Only Planet

One Child, One Year, One Planet. A family of three traveling around the world...

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Monday, September 26, 2005

Beijing China: Ka-ching in Communist China!

Days are flying by while we are in Beijing. We try not to do too much, but find that there is always one more attraction to visit and getting there is always a time sink. We are relatively spoiled in Portland in that we can hop in our car and get to almost anywhere we’d want to be in less than 20 minutes. Here in Asia, it’s a different story. The cities are immense, kind of like in the LA area, and it doesn’t matter if you are taking a cab, subway or bus, it takes a long time to get anywhere.

One of our destinations was the Lama Temple, Yong He Gong, the largest Tibetan temple in Beijing. Before we get too “templed out” and start viewing all the temples in Asia as the Temple of Doom, we thought we’d try to see this one, when we still appreciate the awesome architecture and beauty. While I’ll save any political commentary for after we get out of China, take note that it is a beautiful place, made even more special by seeing the monks chanting their ancient scripts and the clouds of incense wafting past.

After visiting the temple we took a stroll in hutong. A hutong is a traditional Chinese neighborhood, usually a set of buildings built around a courtyard which interconnect with other buildings and courtyards. Some of these must date to before the Forbidden City was built because these places look ancient. Many are being razed down at an alarming rate due to modernization, which is sad because they are a living record of historical China. I’ve read that many Chinese don’t mind, since they would rather live in something that had central heat, air conditioning and decent plumbing (in many you have to walk down the block to use the public toilet), but it seems sad that there could be a day when hutongs no longer exist.
We’ve been good consumers here in China and have taken the Party’s command to go out and shop to heart. We’ve shopped the Panjiayuan Market (aka the dirt market) where vendors set up their wares every weekend, selling to 50,000 visitors a day. Amazing things can be bought there: cultural revolution memorabilia, large stone Buddhas, jewelry, reproduction Ming dynasty furniture, ceramics, posters and traditional handiwork, mass produced in China and often sold for ridiculously low prices. Andy gets into the swing of bargaining and can get some good prices on things. I tend to be a lot less aggressive and don’t want to dicker over what ends up in the end being about 50 cents, but after being in China for a couple of weeks, even I cringe when someone tries to offer me a t-shirt for 110 yuan ($14), knowing that I could get it for 8 ($1).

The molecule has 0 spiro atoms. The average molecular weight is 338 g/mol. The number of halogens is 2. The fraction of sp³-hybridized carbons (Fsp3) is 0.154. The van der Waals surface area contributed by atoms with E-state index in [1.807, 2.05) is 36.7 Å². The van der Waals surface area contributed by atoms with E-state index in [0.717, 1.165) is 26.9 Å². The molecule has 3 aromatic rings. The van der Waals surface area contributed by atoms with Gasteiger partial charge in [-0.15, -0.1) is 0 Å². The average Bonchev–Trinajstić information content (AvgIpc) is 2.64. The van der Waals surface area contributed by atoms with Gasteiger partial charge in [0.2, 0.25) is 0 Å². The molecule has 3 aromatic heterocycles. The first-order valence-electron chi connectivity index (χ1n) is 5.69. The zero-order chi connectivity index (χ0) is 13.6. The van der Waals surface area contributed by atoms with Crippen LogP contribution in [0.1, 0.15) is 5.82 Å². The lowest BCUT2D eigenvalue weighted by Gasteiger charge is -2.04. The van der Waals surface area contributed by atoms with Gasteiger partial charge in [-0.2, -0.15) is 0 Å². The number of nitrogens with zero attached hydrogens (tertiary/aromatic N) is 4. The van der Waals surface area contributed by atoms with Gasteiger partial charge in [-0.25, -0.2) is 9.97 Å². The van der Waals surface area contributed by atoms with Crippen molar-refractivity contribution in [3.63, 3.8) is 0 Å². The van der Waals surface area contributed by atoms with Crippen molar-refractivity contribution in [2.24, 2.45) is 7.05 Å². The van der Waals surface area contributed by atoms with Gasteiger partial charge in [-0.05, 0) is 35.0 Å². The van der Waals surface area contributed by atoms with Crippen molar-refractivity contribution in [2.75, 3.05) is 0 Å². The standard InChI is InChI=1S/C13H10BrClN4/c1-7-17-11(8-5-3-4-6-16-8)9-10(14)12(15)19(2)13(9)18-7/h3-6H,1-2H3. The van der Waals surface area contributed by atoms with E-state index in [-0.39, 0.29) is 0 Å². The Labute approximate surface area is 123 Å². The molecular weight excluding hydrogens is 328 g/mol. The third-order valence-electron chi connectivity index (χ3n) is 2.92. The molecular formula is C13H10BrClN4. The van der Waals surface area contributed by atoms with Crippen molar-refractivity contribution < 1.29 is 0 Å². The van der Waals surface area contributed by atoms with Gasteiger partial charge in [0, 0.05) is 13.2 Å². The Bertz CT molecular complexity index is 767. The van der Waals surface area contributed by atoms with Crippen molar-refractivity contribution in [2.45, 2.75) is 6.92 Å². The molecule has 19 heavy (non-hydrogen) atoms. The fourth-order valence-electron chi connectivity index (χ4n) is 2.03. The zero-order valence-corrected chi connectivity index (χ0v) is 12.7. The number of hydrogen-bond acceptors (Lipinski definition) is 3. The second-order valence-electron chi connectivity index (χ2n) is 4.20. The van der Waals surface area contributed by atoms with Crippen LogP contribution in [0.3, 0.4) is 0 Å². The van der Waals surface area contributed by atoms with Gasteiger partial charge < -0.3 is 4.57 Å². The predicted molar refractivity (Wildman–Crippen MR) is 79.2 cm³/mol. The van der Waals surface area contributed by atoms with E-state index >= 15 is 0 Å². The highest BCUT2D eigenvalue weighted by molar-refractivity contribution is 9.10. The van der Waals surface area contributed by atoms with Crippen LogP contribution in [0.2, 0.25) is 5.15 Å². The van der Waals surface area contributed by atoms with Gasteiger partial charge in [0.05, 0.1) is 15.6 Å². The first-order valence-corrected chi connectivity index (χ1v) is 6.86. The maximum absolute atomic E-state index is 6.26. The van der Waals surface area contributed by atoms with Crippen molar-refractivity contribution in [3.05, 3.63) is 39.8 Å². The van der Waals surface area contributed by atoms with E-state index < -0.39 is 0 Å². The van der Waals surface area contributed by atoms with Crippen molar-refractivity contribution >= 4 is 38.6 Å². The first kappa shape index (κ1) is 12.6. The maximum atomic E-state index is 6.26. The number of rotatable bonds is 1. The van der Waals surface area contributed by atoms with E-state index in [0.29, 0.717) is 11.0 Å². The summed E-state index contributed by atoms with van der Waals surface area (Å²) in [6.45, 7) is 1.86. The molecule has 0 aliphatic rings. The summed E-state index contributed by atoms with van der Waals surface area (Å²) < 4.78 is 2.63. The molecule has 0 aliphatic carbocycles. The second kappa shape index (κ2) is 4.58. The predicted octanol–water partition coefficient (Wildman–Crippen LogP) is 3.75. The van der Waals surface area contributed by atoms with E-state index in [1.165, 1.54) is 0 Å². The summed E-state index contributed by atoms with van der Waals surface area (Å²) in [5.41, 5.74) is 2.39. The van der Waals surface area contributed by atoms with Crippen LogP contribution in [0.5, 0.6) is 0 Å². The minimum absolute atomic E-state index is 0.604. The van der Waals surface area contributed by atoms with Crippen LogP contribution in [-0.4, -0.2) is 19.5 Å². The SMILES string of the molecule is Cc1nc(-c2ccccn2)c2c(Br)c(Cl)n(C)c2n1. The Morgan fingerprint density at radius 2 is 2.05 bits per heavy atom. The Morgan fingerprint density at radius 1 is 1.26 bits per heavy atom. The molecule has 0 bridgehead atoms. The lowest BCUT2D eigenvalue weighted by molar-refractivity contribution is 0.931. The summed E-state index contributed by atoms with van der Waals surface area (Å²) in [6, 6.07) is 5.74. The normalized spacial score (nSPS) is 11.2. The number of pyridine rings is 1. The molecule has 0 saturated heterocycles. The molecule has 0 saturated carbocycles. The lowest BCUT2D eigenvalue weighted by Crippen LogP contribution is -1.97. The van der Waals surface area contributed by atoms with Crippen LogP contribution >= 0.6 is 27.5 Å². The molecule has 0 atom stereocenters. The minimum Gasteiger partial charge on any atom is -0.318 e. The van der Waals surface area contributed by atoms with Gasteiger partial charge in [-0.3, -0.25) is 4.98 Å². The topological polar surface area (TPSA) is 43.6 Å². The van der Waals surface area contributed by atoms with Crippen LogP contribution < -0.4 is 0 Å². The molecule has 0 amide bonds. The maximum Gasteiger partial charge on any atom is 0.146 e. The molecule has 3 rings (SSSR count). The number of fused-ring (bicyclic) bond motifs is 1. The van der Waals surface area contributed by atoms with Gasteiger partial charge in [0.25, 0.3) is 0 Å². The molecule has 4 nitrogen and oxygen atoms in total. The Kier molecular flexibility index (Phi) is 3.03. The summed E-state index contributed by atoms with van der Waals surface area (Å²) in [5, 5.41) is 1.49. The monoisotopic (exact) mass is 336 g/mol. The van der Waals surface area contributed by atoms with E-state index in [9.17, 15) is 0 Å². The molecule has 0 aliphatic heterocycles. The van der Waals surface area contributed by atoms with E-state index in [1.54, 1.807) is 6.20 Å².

Andy had been saying that he needed to get a haircut, and we saw the perfect opportunity the other day. While I had visions of him contracting hepatitis B, tetanus, or—god forbid—AIDS should he get nicked with one of the barber’s blades, Andy calmly sat in the chair and came away relatively unscathed with a stylish haircut that cost him $2.50.
Yesterday we climbed around on the Great Wall (GW). It’s kind of a no-brainer to make the decision to climb the wall; after all, we’ve come all the way to China, and we could hear the chorus now: “You didn’t go to the Great Wall of China?” But getting there proved a bit more challenging. There are a few ways of getting to the Great Wall, which is an hour or two (depending upon which way you go) out of Beijing. The more traditional and easy route is to sign up with a bus tour, or go with the tour group you’re seeing China with, and go to Badaling. From what we’ve heard, Badaling is a the place to go if you want to see the Great Wall along with a million or so other tourists as you wind through the souvenir stalls, trip over guard rails and get pushed along with the crowd through the towers.

Another way you can see the GW is to hire your own private taxi, negotiate a price (we’ve heard that 400-500 yuan is fair) and go with your own agenda. A good idea, but seeing that we’ve yet to meet a taxi driver who spoke enough English to enter a negotiation, let alone a cab comfortable enough to travel an hour and a half with, and you get the picture: it wasn’t happening for us.

Here’s the Werking Wells way to see the GW. First, chose another section to visit. We chose, upon Andrea’s recommendation, to go to Mutianyu, which is about 2.5 hours outside of Beijing. Andy got on the internet and after spending a couple hours reading about possible ways to get there, found a company called and was able to get us a minivan tour with a guide for 190 yuan a piece. We shared the bus with our tour guide “Robin” and a British couple, Irene and Stuart, who all proved most agreeable companions. The wall was amazing. There were many towers to explore, and we could see the wall snaking off into the mountains. The most amazing thing about our visit to the GW was that there were sections where we were the ONLY people there. We explored for a couple of hours and then took the alpine slide (which is a lot like one we took in Colorado, minus the seat belts and other safety features) down the hill and met up with the others for our trip back to town. We thought the best way we could end the day was getting a foot massage, and after I called to make an appointment for Andy and me to get one, we heard a small tap on our door and two masseurs came into our room and gave us each a 45 minute foot massage. Total cost $6 for each!


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